In derivatives trading, London is king


Of the $ 9.4 trillion in daily global derivatives trades tracked by the Bank for International Settlements, 43% take place in the UK That isn’t because they are denominated in pounds – the UK handles four times as much trading in euro-denominated derivatives as France and Germany combined.

Britain’s vote to leave the European Union threatens to challenge a position built up over 50 years, in which the UK convinced the world to trade and settle its financial transactions in London, no matter the currency.

Whether it does depends in part on political negotiations between the UK and the EU. But it also depends on whether the rest of Europe can – and would even want to – uproot the business.

“We’ve never had to test it, because London has been the natural focal point for the financial services industry in Europe,” said Nathaniel Lalone, partner at law firm Katten Muchin Rosenman, specialising in financial markets.

A close look at the $ 553 trillion universe of over-the-counter derivatives business makes plain how difficult a move away from London would be. Derivatives are financial products that get their value from something else – like options to sell a stock or bond, or more exotic contracts that pay out according to changes in the weather.

One party may agree to pay the other if, say, interest rates change. Some derivatives have standard features and are traded on exchanges, like stocks. But the bulk aren’t – they are just contracts between parties. Many derivatives are cleared through a clearinghouse, which acts as an intermediary and is on the hook if either side fails to hold up its end of the contract.

London has the biggest derivatives clearinghouse. LCH, owned by the London Stock Exchange and based in London, clears €390 billion ($ 431 billion) in euro-denominated interest-rate swaps a day.

Continental Europe has for years been frustrated that London dominates financial services in euros, even though the UK isn’t part of the common currency. The European Central Bank has tried to require that clearinghouses for euro-denominated trades be in the eurozone; last year, the British government won a legal case to block the ECB from doing it.

As what remained of sterling’s role as the global currency evaporated after World War II, London’s financial centre declined with it. But in the late 1950s, the city took advantage of the new global currency, the US dollar. It did this by becoming the destination for eurodollar business, where other countries stashed their dollar-denominated earnings, often to escape US oversight.

In the 1990s, it established a beachhead in the booming derivatives business. The advent of the euro, which replaced scattered national currencies, brought on helpful consolidation, with London as the centre. London’s share of the total interest-rate derivatives market was roughly 50% in 2013, according to the BIS.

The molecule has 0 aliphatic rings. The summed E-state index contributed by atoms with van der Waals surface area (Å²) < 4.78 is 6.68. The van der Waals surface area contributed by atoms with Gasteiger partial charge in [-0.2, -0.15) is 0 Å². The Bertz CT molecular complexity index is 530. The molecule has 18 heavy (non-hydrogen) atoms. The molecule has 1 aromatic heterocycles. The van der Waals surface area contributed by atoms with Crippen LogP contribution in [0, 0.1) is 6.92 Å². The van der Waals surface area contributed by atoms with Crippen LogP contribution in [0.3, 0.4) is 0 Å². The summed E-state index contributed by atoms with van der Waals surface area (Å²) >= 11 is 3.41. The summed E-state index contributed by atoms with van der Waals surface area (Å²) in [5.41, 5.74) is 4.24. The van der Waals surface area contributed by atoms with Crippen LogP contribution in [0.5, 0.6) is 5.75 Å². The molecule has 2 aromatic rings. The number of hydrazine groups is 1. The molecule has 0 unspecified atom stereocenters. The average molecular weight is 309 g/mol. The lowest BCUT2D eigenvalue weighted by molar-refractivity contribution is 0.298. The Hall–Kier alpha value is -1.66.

The other large derivatives market is denominated in dollars, and winning that from New York would be difficult, according to Chris Martin, professor of economics at the University of Bath.

Because the UK is an EU member, banks based in Britain can operate across the 31 countries of the EU and the European Economic Area without subjecting themselves to local regulation in every place they sell securities. This so-called passport means a U.S. bank’s London subsidiary can sell interest-rate swaps across Europe without having to squeeze through the regulatory hoops and licensing requirements of each different legal regime.

The UK has 2,079 investment firms that use such passports, compared with 703 companies in the other 27 EU member states combined, according to the European Banking Authority.

The passport long has been a vital buffer. In 1990, Deutsche Terminbörse, now part of Deutsche Börse, used a lower-cost electronic platform to wrest the trading of futures in German government bonds, or bunds, back to Frankfurt from London’s trading pits.

The number of bund futures contracts traded in London fell from 45 million contracts in 1997 to zero by 1999, according to Marc Levinson, an economist who has written books on markets.

But even as the trades flowed over a Frankfurt-based exchange, the traders executing them remained in London thanks to the passport.

Write to Mike Bird at

This article was published by The Wall Street Journal

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